Offer More Grants to Towns – Less Grants to Big Business

The Northern Pen newspaper reports, “$4 Million Earmarked for Northern Peninsula” in today’s edition.

 In recent weeks the Government has made several spending announcements across the province in the weeks leading up to the upcoming Fall election.  

Timing is certainly everything….and Rural Newfoundland & Labrador is overdue payment. The $4 Million is certainly appreciated as it helps Town address some local concerns. However, the dollar value announced for the Great Northern Peninsula does not go far enough – further investments are needed.

Many Towns and communities on the Great Northern Peninsula are challenged with smaller populations and fewer businesses, resulting in a smaller tax base to draw upon revenues. This makes it even more challenging for small rural municipalities to provide basic services, such as chlorinated water and snow clearing, as well as being able to maintain eroding infrastructure.  Even coming up with a 10% share can be a constant battle.  A one-time increase to municipal operating grants needs a review, especially for small rural Towns.  

I’ve driven through many Towns on the Great Northern Peninsula and it is evident their roads are not of comparable standards to those of Local Service Districts and other unincorporated communities. Organized Towns  have property taxpayers; they should not see a reduction of services and have to drive over less superior roads.

It is fortunate through an Amalgamation MOU between the Town of Roddickton and the Town of Bide-Arm that they would see road improvements. On June 19, 2011 I was one of first to drive through Bide-Arm  passing by James Randell & Sons and not feel the washboard effect from the potholes. I slowly crawled over freshly laid pavement. This pavement is long overdue, a sign of progress. It may lead to new business developments, enhanced visitation to current businesses/attractions and increased housing starts.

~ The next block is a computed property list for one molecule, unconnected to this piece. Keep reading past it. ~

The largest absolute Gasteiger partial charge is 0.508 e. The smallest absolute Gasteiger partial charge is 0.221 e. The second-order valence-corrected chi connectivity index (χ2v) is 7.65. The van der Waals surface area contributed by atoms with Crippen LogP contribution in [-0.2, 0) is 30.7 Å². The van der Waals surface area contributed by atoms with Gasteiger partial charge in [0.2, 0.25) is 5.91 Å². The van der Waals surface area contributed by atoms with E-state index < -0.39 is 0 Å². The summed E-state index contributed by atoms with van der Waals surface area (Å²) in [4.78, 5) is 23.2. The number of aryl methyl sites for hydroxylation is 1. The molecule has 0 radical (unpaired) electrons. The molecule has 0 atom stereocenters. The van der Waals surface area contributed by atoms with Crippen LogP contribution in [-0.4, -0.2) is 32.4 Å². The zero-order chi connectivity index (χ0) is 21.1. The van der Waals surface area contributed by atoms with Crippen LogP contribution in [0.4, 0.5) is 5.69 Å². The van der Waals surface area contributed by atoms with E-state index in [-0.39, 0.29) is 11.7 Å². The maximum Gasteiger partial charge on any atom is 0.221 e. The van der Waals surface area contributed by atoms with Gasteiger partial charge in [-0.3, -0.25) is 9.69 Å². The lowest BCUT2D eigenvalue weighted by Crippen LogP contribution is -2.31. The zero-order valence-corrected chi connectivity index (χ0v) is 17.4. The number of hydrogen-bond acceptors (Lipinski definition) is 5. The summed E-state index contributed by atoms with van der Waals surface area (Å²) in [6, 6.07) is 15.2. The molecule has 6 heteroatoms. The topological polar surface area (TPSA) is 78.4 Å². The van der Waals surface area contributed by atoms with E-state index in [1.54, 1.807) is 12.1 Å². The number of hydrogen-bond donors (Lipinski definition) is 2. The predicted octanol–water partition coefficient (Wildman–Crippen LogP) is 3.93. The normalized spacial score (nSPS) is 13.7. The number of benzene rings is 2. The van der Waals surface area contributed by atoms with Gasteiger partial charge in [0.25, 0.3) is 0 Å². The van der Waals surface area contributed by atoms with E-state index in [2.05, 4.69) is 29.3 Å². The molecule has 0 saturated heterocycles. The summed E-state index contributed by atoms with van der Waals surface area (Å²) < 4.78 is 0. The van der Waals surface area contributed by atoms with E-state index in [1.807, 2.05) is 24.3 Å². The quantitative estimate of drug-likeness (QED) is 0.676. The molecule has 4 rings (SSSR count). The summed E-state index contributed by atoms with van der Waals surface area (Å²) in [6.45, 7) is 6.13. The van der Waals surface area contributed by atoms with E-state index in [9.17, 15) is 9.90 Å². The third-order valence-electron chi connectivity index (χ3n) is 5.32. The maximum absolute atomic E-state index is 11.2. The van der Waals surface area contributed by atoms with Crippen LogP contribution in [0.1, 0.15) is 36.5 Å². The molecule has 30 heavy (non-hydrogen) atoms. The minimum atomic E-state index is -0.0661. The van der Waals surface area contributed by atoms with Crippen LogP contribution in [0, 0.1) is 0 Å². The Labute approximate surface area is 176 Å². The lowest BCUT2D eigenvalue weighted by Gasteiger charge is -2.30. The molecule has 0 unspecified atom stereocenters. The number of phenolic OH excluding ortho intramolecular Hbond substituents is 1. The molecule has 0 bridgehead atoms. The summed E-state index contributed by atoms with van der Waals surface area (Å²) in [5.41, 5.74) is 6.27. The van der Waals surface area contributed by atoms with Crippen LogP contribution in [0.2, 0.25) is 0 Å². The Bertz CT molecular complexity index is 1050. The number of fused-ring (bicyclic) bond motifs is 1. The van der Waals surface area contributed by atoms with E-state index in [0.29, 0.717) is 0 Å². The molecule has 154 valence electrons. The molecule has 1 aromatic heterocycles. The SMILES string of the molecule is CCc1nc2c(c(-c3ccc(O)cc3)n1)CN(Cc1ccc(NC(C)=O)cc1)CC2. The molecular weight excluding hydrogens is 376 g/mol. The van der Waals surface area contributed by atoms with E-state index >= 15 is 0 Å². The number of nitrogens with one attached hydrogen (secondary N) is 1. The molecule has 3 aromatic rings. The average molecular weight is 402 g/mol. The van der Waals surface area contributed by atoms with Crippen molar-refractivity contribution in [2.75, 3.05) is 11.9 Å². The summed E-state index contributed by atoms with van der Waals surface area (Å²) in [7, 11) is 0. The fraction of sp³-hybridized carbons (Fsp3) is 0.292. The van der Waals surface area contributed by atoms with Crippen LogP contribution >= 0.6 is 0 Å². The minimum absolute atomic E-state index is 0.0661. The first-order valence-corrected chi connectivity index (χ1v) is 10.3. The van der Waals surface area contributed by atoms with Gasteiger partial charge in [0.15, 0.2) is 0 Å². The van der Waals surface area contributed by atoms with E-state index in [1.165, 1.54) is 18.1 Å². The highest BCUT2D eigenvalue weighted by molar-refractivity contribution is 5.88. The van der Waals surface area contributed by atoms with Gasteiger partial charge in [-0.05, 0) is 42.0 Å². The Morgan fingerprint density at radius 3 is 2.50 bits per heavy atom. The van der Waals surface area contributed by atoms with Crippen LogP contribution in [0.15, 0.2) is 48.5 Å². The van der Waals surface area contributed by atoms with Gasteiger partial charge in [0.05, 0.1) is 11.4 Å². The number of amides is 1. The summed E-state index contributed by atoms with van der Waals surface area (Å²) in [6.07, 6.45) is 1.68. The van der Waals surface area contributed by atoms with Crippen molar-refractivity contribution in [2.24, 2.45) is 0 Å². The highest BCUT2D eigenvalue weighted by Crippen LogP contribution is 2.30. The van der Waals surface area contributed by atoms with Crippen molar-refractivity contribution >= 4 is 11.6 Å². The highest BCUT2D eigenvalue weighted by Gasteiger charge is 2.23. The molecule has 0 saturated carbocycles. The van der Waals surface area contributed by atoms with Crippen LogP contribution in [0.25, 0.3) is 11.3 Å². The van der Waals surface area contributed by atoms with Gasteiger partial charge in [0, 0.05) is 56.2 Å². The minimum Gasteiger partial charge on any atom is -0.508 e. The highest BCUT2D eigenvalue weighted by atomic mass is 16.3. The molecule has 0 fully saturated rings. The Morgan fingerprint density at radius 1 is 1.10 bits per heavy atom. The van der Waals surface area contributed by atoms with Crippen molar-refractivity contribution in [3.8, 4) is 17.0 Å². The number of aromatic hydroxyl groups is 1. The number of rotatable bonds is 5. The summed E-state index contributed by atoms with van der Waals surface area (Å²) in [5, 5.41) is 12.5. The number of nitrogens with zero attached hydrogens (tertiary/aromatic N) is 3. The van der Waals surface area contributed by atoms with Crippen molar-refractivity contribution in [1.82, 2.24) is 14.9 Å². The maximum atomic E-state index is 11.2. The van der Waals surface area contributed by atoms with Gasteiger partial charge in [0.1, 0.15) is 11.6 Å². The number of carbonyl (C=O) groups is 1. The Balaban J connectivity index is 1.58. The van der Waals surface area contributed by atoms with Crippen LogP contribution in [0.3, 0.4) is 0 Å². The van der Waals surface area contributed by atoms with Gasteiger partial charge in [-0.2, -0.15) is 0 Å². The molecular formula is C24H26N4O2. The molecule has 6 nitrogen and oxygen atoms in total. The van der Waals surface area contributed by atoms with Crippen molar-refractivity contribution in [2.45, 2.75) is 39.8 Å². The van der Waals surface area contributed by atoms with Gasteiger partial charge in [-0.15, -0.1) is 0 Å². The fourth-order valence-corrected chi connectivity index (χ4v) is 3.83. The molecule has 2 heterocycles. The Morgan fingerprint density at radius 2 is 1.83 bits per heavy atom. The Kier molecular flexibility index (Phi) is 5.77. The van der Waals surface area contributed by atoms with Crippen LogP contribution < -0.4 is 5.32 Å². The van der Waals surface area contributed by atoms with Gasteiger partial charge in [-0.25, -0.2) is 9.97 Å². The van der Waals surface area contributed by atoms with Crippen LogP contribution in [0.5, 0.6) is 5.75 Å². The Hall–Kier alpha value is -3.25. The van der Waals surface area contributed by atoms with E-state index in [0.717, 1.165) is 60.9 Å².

Small  to medium-sized businesses are the drivers in the rural economies. We should give further consideration to providing them with more incentives to set-up in Towns of rural regions, adding to the local economy and creating jobs. Our tax dollars should be strategically invested and not just handed to large consortiums, oil giants and other large-scale companies. Small Towns need additional operating grants.

The Great Northern Peninsula will see further progress by working together. We may have a small population, but we are big on ideas with a tonne of heart. If we work together we will be heard, make good decisions and prosper as a region.

Christopher Mitchelmore, NDP Candidate for the Straits- White Bay North would like to meet with Municipalities, Local Service Disctricts, Local Commitees, Non-Profits, Local Business and Residents. We as the NDP are here to listen and work with the people of the district to find answers to your issues and concerns.

Live Rural NL

Christopher Mitchelmore
E: christophermitchelmore@nl.ndp.ca
Twitter/LiveRuralNL

About Live Rural NL

I am a youth living in rural Newfoundland & Labrador that will share stories of culture, tradition, heritage, business, travel, geography and other posts relating to any rural. I completed a Bachelor of Commerce Hons. (Coop) degree from Memorial University of Newfoundland & Labrador. I currently live and work on the Great Northern Peninsula, where I was born and raised. However, I have lived and worked internationally and travelled to more than 30 countries around the globe. On October 11, 2011 I was elected the youngest Member to Represent the people of the Straits -White Bay North in the Provincial Legislature of Newfoundland & Labrador.

Posted on July 26, 2011, in Community Economic Development, Politics and tagged , , , , , , . Bookmark the permalink. 7 Comments.

  1. Couldn’t agree more. I’m from the Burin Peninsula and numerous of small towns makes up the Burin Peninsula. I think it’s safe to say, every town here has about 30% good roads and 70% bumpy and torn up roads. My community specifically are getting a road fixed but then theres 5 more that needs to be fixed badly. There are alot worse than my community too. Conservatives needs to re-evaluate how to spend money. They just worry about the Economy, not about safety and basic upgrades (like roads). That’s why we need the NDP to be representing our province!

  2. There must be upgrades to road infrastructure with emphasis placed on preserving the asphalt highways. I have seen locals protect their investment by sealing their driveways.

    Why don’t highway crews regulary seal roads and highways rather than go through the hassle and expense of top coating them every few years?

    Wouldn’t preventive maintenance make more sense? Afterall, you can only topcoat so much before you are faced with bumpy and torn up roads needing a new layer. From my experience the roads continue to remain in very poor conditions because the operating dollars are not there for many rural municipalities.